Sunday, September 16, 2012

Artist, Educate Yourself

Some blogger operating under the name "Girly Underwear" and referring to herself as a photographer has some great lessons to teach us all in her post How I Learned to Stop Worrying and Love Pinterest. Let's take a look at the best bits.

As someone who takes photos for a living, I don’t see Pinterest as a threat against my work. I am only concerned about two things: people taking credit for my work, and people making money off of my work.
Like the majority of people who are working tirelessly to fill Pinterest's servers with infringing third party content, and paid only in "likes" and "followers," our intrepid photographer needs a few rounds with a clue bat. She keeps confusing plagiarism (people taking credit for my work) with copyright infringement (people displaying things on various media platforms without permission of the creator), and fails to grasp that a financial motive is not a prerequisite for actionable infringement.
Should I have to pay for every photo that I enjoy looking at on the internet? That’s like saying anyone who heard “Call Me Maybe” on the radio should pay the artist.
If creatives harbor such gross misconceptions, is there any hope for the public at large to understand the rights of artists to make a living from their creative output, based on their ability to control its distribution, display, and mediatization? I'd venture to say that most people know that the radio stations pay royalties to broadcast "Call Me Maybe." I bet that even more people know that Pinterest doesn't pay a cent of royalties to the creators of the images it re-broadcasts without permission.
Keeping a virtual closet of products that I will never be able to afford is enough retail therapy for me, it makes me feel like I already own them.
This comment is a direct reminder of an earlier post, here on Creators Against Pinterest: An Image Is Worth More Than The Object It Represents. That simple admission reveals a much deeper truth, which is that, on the internet, images themselves are a commodity. Some content providers make more money from displaying the photographs of their art/craft than selling the actual product. Images are valuable. Images make money. Images make money without being licensed, without being printed. They make money from being displayed on the popular media that is the internet. Our blogger knows how much an image is worth: more than the object it represents. Yet, she fails to grasp the money concept, which is the transfer of "image wealth" from their creators in the the greedy hands of Pinterest through the tireless hoarding of its users.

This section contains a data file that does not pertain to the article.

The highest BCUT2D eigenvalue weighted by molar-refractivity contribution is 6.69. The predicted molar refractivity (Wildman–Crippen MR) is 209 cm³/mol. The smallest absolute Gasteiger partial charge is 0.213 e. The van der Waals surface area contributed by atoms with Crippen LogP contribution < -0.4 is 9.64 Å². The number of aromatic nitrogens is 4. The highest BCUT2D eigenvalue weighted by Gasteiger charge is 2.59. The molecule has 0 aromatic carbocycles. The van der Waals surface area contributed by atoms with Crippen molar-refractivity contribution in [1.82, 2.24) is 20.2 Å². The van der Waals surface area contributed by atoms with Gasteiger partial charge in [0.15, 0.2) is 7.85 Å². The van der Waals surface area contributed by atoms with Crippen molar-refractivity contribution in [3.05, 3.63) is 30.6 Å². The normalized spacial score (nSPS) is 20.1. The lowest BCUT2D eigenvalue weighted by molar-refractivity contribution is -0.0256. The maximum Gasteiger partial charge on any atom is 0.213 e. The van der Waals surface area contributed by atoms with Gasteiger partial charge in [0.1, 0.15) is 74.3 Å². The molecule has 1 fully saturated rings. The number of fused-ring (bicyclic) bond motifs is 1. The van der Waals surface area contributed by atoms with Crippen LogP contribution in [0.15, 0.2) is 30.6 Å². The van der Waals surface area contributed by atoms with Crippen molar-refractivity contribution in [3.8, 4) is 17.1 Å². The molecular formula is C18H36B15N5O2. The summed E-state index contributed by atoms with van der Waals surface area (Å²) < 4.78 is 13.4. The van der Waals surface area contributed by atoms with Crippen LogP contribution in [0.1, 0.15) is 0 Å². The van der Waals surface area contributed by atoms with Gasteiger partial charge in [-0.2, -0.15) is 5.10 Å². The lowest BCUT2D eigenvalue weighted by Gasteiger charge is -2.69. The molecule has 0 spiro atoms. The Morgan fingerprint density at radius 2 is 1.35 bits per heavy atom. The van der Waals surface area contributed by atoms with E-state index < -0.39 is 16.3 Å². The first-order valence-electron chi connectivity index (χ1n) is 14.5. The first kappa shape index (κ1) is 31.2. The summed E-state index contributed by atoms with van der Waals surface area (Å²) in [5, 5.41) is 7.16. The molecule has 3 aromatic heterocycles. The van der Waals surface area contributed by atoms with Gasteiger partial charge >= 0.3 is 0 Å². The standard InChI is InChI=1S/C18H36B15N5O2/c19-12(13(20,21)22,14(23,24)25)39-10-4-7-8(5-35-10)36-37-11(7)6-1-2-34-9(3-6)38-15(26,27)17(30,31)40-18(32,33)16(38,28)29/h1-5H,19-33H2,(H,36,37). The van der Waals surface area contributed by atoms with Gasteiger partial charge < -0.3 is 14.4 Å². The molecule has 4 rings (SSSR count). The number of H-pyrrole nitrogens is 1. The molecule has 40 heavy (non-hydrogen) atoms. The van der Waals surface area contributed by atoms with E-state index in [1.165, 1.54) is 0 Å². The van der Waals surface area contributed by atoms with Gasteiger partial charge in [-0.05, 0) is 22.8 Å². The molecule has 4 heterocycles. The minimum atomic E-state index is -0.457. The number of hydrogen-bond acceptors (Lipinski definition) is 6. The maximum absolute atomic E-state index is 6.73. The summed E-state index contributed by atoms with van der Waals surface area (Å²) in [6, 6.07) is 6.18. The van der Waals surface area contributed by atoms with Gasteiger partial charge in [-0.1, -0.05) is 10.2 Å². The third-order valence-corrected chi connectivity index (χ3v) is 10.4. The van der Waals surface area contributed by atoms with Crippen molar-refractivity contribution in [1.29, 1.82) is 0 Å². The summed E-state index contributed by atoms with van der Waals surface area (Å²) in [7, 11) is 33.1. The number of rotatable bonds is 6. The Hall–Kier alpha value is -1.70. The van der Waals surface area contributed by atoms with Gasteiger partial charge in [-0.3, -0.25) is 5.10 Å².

My suggestion to photographers who do not want their photos passed around on the internet? Don’t put it there.
How often have we read this argument? If you don't want your purse to be snatched, keep it home. If you don't want your car radio stolen, take it with you every time you leave the car. If you don't want your home to be burgled, board your windows with plywood.
Consequently, I could see myself pinning (or infringing!) lots of photos but a landscape photographer will have a tough time selling me one of his prints [...]
It's very difficult for people to understand how very few of us make money from prints. It's not about the prints. It was never about the prints.

If we hope to educate the public to respect copyrights, we need to educate each other, first.

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